How an iconic Aussie biscuit will save Queensland farmers
Raspberries grown at a family farm in Caboolture will be the star of a new Tim Tam flavour hitting shelves today - a big win for farmers who have battled drought and the impacts of COVID-19.
The four new flavours; Moreton Bay Raspberry and Dark Choc, Kensington Pride Mango and Cream, Murray River Salted Double Choc and Dimbulah Mountain Estate Coffee and Choc were expected to hit biscuit aisles from January 11.
All the raspberries used in the new biscuit were grown by Caboolture farmers Stuart and Allison McGruddy from My Berries.
Stuart's family has been growing berries in the region for 12 years - they were the first to grow them commercially in Queensland.
His parents are now retired but his brother continues to grow raspberries, strawberries and blackberries.
The McGruddy's launched their frozen raspberries at local farmers' markets in 2013 - their mission was to find a way to use the berries not making it to supermarket shelves.
The business idea took off in 2016 after issues with imported raspberries - their products are now available in more than 850 stores across Australia.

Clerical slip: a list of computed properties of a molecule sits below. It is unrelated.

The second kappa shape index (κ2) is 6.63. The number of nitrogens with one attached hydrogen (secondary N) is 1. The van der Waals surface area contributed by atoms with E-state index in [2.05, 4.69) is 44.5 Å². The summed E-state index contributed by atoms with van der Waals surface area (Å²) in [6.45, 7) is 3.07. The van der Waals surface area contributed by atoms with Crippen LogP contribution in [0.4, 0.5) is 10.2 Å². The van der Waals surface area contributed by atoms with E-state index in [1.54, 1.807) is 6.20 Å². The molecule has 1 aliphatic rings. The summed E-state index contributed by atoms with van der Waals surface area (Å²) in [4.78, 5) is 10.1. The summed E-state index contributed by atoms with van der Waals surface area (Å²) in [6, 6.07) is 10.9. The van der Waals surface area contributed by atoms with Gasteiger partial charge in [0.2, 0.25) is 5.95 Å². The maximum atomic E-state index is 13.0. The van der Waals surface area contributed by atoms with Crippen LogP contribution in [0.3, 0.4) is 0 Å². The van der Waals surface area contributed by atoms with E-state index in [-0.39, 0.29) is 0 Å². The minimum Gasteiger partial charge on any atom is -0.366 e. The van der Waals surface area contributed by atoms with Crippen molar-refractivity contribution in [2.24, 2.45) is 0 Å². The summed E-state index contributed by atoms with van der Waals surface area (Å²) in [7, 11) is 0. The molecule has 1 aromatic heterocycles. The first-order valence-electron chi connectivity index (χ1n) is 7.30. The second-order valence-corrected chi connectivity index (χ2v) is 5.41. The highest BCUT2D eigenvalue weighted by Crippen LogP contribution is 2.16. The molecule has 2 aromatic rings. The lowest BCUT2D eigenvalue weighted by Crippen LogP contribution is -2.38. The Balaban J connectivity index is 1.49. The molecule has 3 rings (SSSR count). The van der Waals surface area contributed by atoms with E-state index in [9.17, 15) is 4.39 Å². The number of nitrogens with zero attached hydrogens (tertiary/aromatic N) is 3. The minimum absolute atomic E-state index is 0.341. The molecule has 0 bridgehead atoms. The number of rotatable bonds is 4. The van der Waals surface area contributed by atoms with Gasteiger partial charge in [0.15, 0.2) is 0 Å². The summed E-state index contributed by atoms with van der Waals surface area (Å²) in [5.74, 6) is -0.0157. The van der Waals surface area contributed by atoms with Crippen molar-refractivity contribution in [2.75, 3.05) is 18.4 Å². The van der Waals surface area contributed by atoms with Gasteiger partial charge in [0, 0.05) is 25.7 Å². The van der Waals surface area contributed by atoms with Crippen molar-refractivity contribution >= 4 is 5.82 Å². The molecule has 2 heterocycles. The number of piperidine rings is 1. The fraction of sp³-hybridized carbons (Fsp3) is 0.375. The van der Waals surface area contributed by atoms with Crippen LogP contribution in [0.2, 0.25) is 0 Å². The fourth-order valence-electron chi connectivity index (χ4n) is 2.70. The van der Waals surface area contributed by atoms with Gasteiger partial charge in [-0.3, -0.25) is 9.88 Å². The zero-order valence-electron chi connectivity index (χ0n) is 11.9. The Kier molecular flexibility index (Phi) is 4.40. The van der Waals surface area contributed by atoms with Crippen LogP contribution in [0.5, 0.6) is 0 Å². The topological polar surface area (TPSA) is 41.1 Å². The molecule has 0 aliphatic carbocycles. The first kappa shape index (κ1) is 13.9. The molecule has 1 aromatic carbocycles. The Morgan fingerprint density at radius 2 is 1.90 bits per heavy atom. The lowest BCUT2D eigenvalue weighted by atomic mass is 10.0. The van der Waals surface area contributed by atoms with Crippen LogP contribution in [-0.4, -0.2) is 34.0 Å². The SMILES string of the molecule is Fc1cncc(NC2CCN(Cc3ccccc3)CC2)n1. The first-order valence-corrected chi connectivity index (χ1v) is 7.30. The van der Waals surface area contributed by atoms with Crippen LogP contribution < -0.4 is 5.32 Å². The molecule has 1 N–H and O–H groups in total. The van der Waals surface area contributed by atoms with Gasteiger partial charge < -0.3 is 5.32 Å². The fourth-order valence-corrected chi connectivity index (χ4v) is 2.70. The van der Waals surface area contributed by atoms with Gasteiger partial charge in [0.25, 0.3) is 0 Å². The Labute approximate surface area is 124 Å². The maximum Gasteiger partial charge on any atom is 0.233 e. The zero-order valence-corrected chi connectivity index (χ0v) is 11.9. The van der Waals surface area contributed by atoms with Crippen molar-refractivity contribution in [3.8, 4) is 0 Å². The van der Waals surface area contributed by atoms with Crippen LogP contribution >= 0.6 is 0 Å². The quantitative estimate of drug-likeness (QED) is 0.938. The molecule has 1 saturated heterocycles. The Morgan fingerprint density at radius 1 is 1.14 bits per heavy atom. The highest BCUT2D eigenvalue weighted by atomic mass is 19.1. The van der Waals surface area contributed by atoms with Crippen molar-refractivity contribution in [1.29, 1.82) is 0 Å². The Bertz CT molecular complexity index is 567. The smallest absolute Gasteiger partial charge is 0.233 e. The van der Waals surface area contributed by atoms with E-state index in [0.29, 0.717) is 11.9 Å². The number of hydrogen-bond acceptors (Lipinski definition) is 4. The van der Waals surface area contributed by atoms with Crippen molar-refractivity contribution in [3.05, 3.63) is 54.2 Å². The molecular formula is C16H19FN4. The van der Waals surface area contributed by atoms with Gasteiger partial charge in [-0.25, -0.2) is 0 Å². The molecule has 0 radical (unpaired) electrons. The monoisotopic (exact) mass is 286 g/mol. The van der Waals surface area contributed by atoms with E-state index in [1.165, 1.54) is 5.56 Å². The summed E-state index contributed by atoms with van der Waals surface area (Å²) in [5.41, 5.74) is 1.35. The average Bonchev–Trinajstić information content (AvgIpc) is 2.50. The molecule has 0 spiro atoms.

They also export to Singapore and the Middle East.
"We were subjected to a very bad drought and this reduced water available to plants, yields and plant life. The unpredictability of mother nature is always a concern and we can only manage this the best way we can," Mr McGruddy said.
"COVID-19 had a big impact on our business and on our local farms.
"It was extremely challenging to find people to help pick and process berries and crops were sacrificed.
"We welcome people to our region to help us pick our beautiful berries. On a positive note, consumers are more conscious than ever in what they are consuming and purchasing with a focus on Aussie grown and made products."
Both said it was "so exciting" to have their berries star in the new Tim Tam biscuit.
"The greatest benefit in sourcing raspberries from the Moreton Bay for an iconic Tim Tam biscuit is job creation and this is what our community needs right now," Mr McGruddy said.
"The more raspberry Tim Tam biscuits that are enjoyed around Australia and the world the more employment opportunities are created from farm pickers to food production to logistics, distribution, and sales."
Originally published as How an iconic Aussie biscuit will save Queensland farmers